The Fed is wishful thinking if it actually believes it will stabilize inflation back down near its 2% target. For a few decades, the Fed has had the luxury of directing its policy focus to the financial markets. Consumer price inflation was relatively contained and stable. It was also aberrational.
The inflating global Bubble backdrop created the perception of an expanding economic pie. The forces of cooperation and integration were powerful. Importantly, China, benefiting from a confluence of unlimited cheap finance and globalization, unleashed a historic investment boom. The resulting massive increase in the supply of low-cost manufactured goods (from China and EM more generally) was fundamental to subdued consumer price inflation in the face of historic Credit excess.
This anomalous inflationary dynamic, with asset prices rising more forcefully than consumer prices, proved powerfully self-reinforcing. Global liquidity excess fueled the ongoing investment boom, stoking both growth dynamics and insistent asset inflation. Downward pressures on goods prices, a key inflationary dynamic, were misinterpreted as manifestations of deep-seated disinflationary forces. Then, as asset Bubbles inevitably faltered, the battle cry quickly turned to a whatever it takes fight against the scourge of deflation. Increasingly fanatical monetary inflation repeatedly revived Credit, asset and economic Bubbles.
A historic cycle has, finally, come to its conclusion. Multiple Interconnected Historic Experiments are failing concurrently – unfettered global finance, inflationist central bank doctrine, market and economic structure.
History – distant and recent – teaches that Credit is Inherently Unstable. Market-based Credit, within a backdrop of central bank inflationism and resulting speculative excess, is acutely unstable. A retrograde multi-decade Experiment in central bank market manipulation and egregious monetary excess fed the misperception of financial stability and soundness – for Credit, Credit markets, stocks, derivatives and “structured finance.”
Over time, the entire global financial structure was underpinned by new paradigm central bank policy doctrine. How could governments endlessly create Trillions of new liabilities (i.e. bonds), while prices of these (increasingly unsound) securities only inflated higher? Central bank policies. Defaults – or even market illiquidity – would never be tolerated. In a world of such great uncertainty, how could the perception take hold that stocks were a sure bet to always increase in price? Central banks and their “whatever it takes” liquidity backdrop. Why is there such little concern for booms in about every type of risky lending, leveraged speculation and crazy manias? Central Banks. Better yet, how could derivatives markets willfully disregard past debacles and expand to hundreds of Trillions on the specious assumption of liquid and continuous markets?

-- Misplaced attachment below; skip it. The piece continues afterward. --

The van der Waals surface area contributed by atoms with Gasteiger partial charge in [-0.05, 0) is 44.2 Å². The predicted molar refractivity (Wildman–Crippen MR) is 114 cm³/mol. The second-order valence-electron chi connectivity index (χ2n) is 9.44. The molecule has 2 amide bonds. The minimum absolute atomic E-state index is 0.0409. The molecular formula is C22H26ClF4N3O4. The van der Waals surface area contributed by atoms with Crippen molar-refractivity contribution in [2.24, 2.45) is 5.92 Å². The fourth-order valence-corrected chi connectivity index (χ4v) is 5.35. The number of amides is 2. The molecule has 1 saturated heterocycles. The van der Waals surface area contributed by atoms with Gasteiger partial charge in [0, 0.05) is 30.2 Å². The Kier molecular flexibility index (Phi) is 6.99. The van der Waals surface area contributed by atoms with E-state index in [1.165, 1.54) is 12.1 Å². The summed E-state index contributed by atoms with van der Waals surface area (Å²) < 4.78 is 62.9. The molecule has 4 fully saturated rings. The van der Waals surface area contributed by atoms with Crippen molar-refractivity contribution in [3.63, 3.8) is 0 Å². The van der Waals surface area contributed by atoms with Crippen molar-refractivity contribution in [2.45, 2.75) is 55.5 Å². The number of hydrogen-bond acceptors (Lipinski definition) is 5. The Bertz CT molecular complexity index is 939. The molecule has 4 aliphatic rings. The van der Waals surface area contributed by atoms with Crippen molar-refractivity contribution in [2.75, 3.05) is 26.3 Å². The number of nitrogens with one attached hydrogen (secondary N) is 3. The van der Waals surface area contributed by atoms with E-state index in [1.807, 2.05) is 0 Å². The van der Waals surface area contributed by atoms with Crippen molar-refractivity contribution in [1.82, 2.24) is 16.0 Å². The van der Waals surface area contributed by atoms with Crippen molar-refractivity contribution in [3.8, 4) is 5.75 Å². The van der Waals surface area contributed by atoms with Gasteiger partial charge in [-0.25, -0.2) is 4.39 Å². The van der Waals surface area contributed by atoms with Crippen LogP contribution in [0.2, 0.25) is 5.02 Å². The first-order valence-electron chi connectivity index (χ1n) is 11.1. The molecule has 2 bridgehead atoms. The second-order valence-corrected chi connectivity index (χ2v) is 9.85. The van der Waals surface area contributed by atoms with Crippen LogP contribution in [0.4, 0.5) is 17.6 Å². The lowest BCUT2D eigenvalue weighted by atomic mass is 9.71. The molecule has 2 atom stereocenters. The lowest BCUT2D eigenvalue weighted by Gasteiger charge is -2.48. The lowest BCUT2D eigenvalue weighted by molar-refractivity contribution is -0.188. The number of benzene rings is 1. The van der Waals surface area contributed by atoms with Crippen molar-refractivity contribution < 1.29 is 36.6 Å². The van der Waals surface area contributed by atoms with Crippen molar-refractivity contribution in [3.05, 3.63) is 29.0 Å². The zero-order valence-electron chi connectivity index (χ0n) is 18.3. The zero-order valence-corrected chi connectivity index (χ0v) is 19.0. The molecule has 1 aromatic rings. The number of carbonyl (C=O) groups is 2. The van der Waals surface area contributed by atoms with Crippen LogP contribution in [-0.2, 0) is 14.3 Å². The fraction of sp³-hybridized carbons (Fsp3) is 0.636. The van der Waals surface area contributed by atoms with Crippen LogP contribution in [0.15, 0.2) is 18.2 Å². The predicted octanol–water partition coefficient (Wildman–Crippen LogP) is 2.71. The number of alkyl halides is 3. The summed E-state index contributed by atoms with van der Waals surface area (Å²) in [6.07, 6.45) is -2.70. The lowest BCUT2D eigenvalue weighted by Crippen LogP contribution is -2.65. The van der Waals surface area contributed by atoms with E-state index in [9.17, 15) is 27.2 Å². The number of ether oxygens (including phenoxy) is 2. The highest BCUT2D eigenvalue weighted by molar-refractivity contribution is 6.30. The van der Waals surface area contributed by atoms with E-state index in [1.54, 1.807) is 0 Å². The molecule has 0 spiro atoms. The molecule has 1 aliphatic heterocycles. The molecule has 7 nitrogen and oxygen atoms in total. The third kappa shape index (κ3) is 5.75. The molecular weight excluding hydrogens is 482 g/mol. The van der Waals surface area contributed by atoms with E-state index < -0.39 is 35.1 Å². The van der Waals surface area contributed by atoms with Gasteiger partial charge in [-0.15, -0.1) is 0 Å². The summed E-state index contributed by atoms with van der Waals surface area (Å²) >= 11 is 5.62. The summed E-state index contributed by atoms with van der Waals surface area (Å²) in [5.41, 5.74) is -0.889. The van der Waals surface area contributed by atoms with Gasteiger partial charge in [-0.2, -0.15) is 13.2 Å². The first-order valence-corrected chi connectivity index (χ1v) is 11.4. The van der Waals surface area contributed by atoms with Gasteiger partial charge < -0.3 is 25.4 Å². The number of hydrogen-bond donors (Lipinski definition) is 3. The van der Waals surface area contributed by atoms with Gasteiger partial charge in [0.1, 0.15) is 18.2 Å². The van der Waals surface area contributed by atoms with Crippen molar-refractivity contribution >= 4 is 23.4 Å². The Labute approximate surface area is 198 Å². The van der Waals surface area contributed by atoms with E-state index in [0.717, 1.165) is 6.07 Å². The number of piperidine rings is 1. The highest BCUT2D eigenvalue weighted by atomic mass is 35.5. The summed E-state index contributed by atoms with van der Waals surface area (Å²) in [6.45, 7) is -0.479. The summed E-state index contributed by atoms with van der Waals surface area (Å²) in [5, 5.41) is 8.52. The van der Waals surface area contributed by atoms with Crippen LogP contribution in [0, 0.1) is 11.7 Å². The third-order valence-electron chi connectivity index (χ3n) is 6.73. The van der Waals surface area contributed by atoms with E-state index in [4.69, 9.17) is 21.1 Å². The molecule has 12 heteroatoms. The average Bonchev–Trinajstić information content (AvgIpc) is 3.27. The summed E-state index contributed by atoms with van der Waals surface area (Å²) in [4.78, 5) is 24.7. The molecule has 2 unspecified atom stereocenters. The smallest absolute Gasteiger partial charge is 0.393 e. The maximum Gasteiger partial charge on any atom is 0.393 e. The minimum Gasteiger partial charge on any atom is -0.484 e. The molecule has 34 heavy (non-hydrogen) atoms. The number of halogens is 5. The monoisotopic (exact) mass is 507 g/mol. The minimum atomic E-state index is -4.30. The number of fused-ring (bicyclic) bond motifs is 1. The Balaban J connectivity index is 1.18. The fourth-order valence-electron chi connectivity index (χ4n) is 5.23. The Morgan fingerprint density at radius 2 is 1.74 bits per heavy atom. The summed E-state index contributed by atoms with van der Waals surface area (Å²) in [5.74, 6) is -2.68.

The life of a central banker has turned incredibly more complicated. A new cycle of significantly higher and unstable inflation has taken hold. It’s the downside of global Bubble Dynamics – a shrinking pie, insecurity, angst, and disintegrating relationships and alliances – along with conflict. The Ukrainian war, tit for tat sanctions, and the new Iron Curtain. Meanwhile, cost structures over the years have inflated tremendously in previously low-cost economies China and EM more generally. And with new Inflation Dynamics now favoring energy, commodities and hard assets over suspect financial assets, central bank liquidity injections will increasingly gravitate to real things and away from securities (reinforcing consumer price inflation and imperiling the central bank market liquidity backstop).
The week’s good news – that should not be easily dismissed – was that markets made it through quarterly options/derivatives expiration without a serious accident. It was anything but a sure thing. Things were looking dicey.
Still, Crisis Dynamics have attained important momentum.
Renowned economist issues startling prediction for America’s future:
According to former Goldman Sachs executive, Nomi Prins, Americans who are hoping for a ‘return to normal’ are going to be shocked when they see what happens next in America. She says, “If you’re betting your job, savings, or retirement accounts on a return to ‘normal’ you’re about to be left behind by a brand-new crisis few see coming.”